Authored by Neal Moglowsky, LPC

The Goal Isn’t to Feel Better, But to Get Better at Feeling

If you experience your emotions in a more sensitive and reactive way, it makes total sense that when you are experiencing intense distress you would want to get out of that distress as soon as possible. In the short term, there are many things that we all do that can give us some sense of immediate relief. The problem is that life is full of distress and in life, you can’t solve any problem, accept any situation, grieve any loss, face any fear, bite your tongue, stand up for your rights, have a healthy relationship, or achieve a life worth living without the ability to tolerate distress!!!

One of the most important sets of skills taught in Dialectical Behavior Therapy (DBT) are the Distress Tolerance Skills. It is important to note that the name of the skill section is Distress Tolerance, not, Distress Relief.

As understandable as it is to seek relief instead of tolerating our distress, there are problems that tend to arise if that is our default way of coping. If you always escape or avoid distress, you never get desensitized to it – in fact, you will get more sensitized. A classic example of this is putting off making a phone call that you don’t want to make because it causes high levels of anxiety. What happens to your anxiety each time you put off making that phone call? It gets more intense over time. You are becoming more sensitized!!! In this case, you never give your mind the opportunity to learn that you can tolerate the distress, you can accept it, and you can manage it. So if you are escaping your distress, your mind never gets a chance to learn anything new. So many of the things that we do to escape our emotions work in the short-term, but in the long term, end up creating what we call an “Unrelenting Crisis.” Quick fixes often end up creating more problems and more distressing consequences. At that point, you are just barely putting band-aids on your problems, and instead, the more you rely on those “quick fixes” the more misery and suffering you get stuck in.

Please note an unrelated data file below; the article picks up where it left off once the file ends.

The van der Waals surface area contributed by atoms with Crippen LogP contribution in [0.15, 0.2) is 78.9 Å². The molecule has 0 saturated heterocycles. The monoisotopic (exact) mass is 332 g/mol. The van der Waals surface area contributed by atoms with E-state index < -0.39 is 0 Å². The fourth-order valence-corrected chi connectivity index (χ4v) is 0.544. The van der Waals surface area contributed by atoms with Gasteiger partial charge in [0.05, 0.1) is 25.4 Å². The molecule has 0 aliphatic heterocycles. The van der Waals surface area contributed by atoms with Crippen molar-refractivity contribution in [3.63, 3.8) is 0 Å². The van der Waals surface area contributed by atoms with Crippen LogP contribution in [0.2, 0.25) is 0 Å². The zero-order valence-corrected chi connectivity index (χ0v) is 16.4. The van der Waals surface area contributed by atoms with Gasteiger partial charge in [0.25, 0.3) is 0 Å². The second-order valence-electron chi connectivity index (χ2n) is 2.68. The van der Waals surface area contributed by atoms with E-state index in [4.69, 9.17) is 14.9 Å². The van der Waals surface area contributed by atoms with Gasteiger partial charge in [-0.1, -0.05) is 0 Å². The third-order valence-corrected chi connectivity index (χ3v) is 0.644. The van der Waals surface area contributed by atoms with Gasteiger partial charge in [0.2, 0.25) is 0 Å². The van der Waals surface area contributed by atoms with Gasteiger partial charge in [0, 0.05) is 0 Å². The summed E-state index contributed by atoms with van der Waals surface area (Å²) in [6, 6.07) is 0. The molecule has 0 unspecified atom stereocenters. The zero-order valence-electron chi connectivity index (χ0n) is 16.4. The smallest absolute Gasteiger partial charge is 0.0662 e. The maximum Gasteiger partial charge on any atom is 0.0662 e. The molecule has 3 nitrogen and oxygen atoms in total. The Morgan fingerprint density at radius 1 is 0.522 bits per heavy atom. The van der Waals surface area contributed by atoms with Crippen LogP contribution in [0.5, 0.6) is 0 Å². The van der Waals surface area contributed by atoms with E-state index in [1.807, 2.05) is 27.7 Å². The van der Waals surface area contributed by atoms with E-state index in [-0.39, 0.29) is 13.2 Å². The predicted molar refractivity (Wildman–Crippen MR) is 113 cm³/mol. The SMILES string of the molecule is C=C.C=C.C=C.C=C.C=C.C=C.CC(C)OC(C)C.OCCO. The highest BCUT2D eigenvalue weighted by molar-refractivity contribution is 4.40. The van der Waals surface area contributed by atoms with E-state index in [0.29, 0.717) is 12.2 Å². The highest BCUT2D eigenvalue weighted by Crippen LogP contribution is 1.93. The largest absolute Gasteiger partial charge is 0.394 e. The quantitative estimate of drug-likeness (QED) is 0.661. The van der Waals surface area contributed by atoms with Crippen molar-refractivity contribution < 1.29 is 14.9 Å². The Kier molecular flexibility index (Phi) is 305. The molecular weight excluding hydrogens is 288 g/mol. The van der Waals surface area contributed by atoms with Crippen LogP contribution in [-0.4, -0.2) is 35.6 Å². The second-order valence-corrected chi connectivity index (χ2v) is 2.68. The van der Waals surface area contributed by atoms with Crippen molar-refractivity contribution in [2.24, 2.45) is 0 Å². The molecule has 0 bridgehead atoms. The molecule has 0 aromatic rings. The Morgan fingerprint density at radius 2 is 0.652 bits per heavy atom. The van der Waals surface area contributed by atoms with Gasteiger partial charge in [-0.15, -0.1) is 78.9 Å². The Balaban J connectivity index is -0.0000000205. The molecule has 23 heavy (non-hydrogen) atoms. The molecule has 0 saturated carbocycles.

The good news is that DBT has a skill set for that. It is Reality Acceptance Skills. This is a set of skills (Radical Acceptance, Turning the Mind, Willingness, Willing Hands & Half Smile, and Mindfulness of Thoughts) that teach you how to open your mind, body, and soul to be more willing to allow and accept distress when it comes into your life. By doing so, you learn how to “feel the feels”, choose to accept the distress that is a natural part of life, and learn to act on the distress in the most effective and wise way possible. This allows you to learn how to get out of the misery and suffering that we so often get stuck in. You learn how to deal with life on life’s terms. Life already has more than enough disappointments, anxieties, and sadness to keep most of us busy. Reality Acceptance Skills allow us to stop piling misery and suffering on top of it. 

A quick DBT mini-lesson on Reality Acceptance:

About the Author: Neal Moglowsky, LPC is the leader of the Adult DBT team at the Center for Behavioral Medicine and a Linehan Board of Certification, DBT Certified Clinician. He has been conducting DBT skills training groups for over 25 years.